Gambling-related attitudes and behaviors in adolescents having received instant (scratch) lottery tickets as gifts

Abstract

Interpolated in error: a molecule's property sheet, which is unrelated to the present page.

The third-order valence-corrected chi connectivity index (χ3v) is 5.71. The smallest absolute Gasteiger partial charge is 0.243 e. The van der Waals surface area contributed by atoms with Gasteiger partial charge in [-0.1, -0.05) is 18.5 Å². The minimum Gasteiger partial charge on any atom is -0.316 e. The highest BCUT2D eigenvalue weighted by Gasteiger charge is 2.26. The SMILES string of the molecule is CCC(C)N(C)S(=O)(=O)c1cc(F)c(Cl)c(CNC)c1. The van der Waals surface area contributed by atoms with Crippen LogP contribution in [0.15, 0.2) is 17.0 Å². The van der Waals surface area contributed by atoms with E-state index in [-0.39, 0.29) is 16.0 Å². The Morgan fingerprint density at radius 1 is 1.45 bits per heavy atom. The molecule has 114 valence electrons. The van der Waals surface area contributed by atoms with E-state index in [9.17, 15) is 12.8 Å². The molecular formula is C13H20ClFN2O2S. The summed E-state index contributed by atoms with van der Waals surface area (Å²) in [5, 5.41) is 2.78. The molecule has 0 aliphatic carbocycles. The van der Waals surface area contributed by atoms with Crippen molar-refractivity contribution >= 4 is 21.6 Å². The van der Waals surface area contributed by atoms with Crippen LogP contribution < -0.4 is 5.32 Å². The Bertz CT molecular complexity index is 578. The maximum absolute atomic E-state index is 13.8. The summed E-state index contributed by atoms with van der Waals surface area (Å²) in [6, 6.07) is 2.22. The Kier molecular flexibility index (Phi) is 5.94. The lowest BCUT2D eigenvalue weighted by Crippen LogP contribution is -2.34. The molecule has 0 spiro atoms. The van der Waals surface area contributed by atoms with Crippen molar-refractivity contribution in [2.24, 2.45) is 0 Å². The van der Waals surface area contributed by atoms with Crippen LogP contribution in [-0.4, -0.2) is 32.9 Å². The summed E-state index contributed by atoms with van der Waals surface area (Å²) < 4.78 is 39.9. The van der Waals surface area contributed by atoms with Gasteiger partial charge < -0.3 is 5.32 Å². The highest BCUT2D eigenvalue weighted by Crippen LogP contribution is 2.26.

Objective: Instant (scratch) lottery ticket gambling is popular among adolescents. Prior research has not determined whether adolescents' gambling behavior and attitudes toward gambling are influenced by the receipt of scratch lottery tickets as gifts. Method: Cross-sectional survey data from 2,002 Connecticut high school students with past-year gambling were analyzed using bivariate approaches and logistic regression analyses. Interactions between gambling-problem severity and lottery-gift status were examined in relation to multiple outcomes. Results: Adolescents who received a scratch lottery ticket as a gift compared with those who did not were more likely to report features of problem gambling, buy scratch lottery tickets for themselves, and buy and receive other types of lottery tickets; they were also less likely to report parental disapproval of gambling and to see gambling prevention efforts as important. Later ( >15 years) age-at-gambling-onset was inversely linked to gambling-problem severity in the lottery gift group (odds ratio [OR] = .38) but not in the nongift group (OR = .91), yielding a significant severity by gift status interaction. Other academic, health, and gambling-related correlates of gambling-problem severity were similar in the gift and nongift groups. Conclusions: For adolescents, the receipt of scratch lottery tickets as gifts during childhood or adolescence was associated with risky/problematic gambling and with gambling-related attitudes, behaviors, and views suggesting greater gambling acceptability. The extent to which the receipt of scratch lottery tickets may promote gambling behaviors and the development of gambling problems warrants consideration. Education, prevention, and treatment strategies should incorporate findings relating to receipt of gambling products by underage individuals.

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